After sharing the letter with her classes for transparency purposes, students began to express their concerns on the reasons their professor is not being renewed. Junior Esther Hills said that Delfin is one of few professors who teaches classes about African and Latin American peoples, which she feels is needed in the faculty.
“I feel she represents diversity on campus,” said Hills. Another student admitted she was surprised by the news, due to Delfín’s dedication to her students. “I am shocked at the committee’s reasoning,” said senior Micaela Kissick. “It seems very suspicious, considering her stellar reputation on campus.”
Delfín believes that she has these strong connections with her students because of the connections made through her teaching philosophy. She strives to ensure that each student is seen, heard, and listened to in and out of class.
“Even in the biggest classrooms, it always manages to turn into a community, and I think that’s empowering to students,” explained Delfín. “I think we all respond positively to people who empower us and help us find our voice.”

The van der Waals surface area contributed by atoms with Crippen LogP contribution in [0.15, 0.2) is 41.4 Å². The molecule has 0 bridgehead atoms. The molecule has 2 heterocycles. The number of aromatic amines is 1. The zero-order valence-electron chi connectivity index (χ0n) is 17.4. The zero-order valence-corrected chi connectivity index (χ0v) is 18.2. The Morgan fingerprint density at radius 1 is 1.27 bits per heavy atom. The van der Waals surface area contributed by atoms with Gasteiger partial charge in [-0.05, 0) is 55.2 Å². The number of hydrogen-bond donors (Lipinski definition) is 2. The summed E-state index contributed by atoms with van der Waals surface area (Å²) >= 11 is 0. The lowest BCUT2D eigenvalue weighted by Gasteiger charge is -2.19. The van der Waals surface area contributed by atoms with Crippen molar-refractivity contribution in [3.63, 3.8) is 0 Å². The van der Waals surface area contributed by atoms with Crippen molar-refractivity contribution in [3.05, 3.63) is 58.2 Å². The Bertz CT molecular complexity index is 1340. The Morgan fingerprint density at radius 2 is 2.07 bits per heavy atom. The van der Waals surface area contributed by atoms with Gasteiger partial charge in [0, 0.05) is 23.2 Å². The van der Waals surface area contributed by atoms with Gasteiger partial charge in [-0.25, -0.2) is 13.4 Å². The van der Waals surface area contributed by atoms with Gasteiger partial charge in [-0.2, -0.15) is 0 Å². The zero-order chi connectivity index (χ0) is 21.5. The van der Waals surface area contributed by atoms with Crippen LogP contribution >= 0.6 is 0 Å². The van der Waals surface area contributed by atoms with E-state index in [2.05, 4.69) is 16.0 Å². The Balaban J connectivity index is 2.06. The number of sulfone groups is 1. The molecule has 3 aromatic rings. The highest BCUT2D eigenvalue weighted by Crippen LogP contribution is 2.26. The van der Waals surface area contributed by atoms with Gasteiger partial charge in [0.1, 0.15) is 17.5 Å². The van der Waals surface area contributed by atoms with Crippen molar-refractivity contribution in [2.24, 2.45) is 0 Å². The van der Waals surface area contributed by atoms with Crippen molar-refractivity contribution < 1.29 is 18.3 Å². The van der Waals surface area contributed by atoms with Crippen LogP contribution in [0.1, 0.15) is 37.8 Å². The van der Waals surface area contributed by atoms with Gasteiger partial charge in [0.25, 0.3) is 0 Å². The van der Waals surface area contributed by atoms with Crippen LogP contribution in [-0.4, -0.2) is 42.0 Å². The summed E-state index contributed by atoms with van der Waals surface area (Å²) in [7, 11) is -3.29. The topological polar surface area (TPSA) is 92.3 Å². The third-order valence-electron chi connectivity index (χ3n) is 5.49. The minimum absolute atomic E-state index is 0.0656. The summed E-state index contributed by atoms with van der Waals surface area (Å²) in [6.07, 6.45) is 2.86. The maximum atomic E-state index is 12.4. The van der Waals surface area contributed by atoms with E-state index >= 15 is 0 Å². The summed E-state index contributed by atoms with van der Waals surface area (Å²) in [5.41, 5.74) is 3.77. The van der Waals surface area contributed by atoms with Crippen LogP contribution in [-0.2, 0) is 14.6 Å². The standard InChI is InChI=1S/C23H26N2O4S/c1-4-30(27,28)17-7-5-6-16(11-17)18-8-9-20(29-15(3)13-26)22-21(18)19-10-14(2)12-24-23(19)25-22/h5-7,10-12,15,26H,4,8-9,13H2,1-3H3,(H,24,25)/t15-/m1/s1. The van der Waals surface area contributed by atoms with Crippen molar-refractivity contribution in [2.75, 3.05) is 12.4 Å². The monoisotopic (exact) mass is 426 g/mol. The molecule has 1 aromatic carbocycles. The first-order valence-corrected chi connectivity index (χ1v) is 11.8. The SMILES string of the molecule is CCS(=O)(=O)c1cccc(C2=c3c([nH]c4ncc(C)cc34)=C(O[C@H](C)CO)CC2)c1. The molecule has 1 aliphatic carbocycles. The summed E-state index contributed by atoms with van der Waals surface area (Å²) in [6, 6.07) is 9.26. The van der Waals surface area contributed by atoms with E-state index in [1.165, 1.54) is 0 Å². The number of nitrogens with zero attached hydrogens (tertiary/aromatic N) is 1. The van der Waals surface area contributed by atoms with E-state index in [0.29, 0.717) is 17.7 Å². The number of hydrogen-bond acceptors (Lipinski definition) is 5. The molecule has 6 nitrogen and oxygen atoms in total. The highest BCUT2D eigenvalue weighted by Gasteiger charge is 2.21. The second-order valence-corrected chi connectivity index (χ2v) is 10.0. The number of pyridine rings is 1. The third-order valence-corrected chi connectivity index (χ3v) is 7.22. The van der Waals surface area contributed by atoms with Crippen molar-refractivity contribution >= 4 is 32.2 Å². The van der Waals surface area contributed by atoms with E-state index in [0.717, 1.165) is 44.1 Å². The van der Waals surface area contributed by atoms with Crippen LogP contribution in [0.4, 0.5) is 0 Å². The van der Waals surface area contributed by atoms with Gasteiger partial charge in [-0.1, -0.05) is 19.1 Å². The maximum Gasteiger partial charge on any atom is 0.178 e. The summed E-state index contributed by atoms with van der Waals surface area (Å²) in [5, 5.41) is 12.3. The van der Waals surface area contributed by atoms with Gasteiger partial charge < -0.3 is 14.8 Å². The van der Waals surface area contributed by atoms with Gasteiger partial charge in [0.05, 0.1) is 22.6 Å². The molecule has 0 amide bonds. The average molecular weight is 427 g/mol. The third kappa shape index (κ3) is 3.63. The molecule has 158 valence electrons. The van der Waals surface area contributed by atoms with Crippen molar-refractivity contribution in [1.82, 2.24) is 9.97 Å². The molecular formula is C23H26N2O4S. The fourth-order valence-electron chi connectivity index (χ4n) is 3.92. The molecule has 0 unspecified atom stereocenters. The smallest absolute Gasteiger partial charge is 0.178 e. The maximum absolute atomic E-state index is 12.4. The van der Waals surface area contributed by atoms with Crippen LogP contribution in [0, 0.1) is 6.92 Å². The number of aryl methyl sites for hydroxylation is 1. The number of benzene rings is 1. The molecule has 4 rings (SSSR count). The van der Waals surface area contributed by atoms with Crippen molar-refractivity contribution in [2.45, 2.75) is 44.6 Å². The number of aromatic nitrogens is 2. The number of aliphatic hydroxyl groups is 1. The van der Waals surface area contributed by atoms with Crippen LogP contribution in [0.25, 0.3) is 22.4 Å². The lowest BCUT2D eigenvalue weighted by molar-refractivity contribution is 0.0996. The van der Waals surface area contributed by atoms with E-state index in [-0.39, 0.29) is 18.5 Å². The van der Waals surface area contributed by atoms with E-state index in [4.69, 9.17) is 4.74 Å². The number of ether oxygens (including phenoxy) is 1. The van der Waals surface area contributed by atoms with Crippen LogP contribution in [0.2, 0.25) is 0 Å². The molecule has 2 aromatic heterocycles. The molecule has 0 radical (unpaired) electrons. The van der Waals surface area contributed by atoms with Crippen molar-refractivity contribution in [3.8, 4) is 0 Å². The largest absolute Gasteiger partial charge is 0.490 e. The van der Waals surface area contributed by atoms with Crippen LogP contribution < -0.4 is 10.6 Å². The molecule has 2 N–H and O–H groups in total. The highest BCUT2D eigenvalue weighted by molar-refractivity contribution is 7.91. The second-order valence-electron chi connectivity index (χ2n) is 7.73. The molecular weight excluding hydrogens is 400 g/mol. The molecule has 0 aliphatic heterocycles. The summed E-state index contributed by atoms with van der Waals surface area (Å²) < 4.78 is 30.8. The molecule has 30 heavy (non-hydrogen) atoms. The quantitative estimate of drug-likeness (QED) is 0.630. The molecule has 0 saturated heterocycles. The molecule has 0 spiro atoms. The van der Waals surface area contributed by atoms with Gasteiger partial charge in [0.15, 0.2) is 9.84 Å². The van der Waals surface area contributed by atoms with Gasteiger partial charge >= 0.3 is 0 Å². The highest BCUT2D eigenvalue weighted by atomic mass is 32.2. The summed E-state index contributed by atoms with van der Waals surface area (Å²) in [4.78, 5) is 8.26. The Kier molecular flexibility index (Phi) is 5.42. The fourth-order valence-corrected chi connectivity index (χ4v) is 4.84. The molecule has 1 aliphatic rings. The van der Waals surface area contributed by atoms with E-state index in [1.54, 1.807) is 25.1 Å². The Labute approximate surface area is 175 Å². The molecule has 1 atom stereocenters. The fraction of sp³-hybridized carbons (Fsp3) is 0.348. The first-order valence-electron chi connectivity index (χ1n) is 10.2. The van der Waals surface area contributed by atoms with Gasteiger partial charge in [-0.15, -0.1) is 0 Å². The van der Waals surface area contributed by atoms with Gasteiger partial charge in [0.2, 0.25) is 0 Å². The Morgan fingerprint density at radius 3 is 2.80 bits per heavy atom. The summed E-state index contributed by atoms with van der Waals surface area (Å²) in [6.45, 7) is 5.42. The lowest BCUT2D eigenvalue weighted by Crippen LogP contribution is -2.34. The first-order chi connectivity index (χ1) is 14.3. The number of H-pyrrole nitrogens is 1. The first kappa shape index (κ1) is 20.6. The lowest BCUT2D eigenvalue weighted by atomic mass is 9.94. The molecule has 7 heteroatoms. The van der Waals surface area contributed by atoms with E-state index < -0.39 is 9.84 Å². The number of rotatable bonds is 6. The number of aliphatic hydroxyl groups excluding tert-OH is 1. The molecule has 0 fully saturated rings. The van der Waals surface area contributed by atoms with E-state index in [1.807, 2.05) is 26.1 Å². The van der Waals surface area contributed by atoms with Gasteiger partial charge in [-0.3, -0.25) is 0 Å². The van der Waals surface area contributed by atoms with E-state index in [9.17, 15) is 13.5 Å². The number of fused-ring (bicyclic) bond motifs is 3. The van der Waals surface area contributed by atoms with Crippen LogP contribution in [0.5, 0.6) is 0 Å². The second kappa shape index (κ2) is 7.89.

Service to the College community was cited as one of the reasons for Delfín’s nonrenewal, yet she actively participates in the study abroad program as one of the only professors to travel with students every year. As for the future of the study abroad program, Delfín said “the study abroad program is in really good hands.”
The Anthropology department is trying to figure out what their future will look like without Delfín. For the 2017-18 academic year, the department will have three full-time faculty and Delfín intends to stay on for the next year. The year after, though, is much less defined. “We can only guarantee, based on where I stand, one full-time faculty member, and one full-time faculty member is not enough to support a major,” said Delfín.
In regards to the Anthropology department, Dean Good said, “The whole department is excellent, especially at a college that holds up diversity. That’s why I continue to support the department and told them we want to continue to have full-time faculty in this department.”
At this time, the plan would be to allow incoming Anthropology major students to sign on as an advisee to another professor, most likely Dr. Kakaliouras or perhaps some sociology professors as well. Delfín’s current advisees will be allowed to stay on board with her throughout the rest of her time here.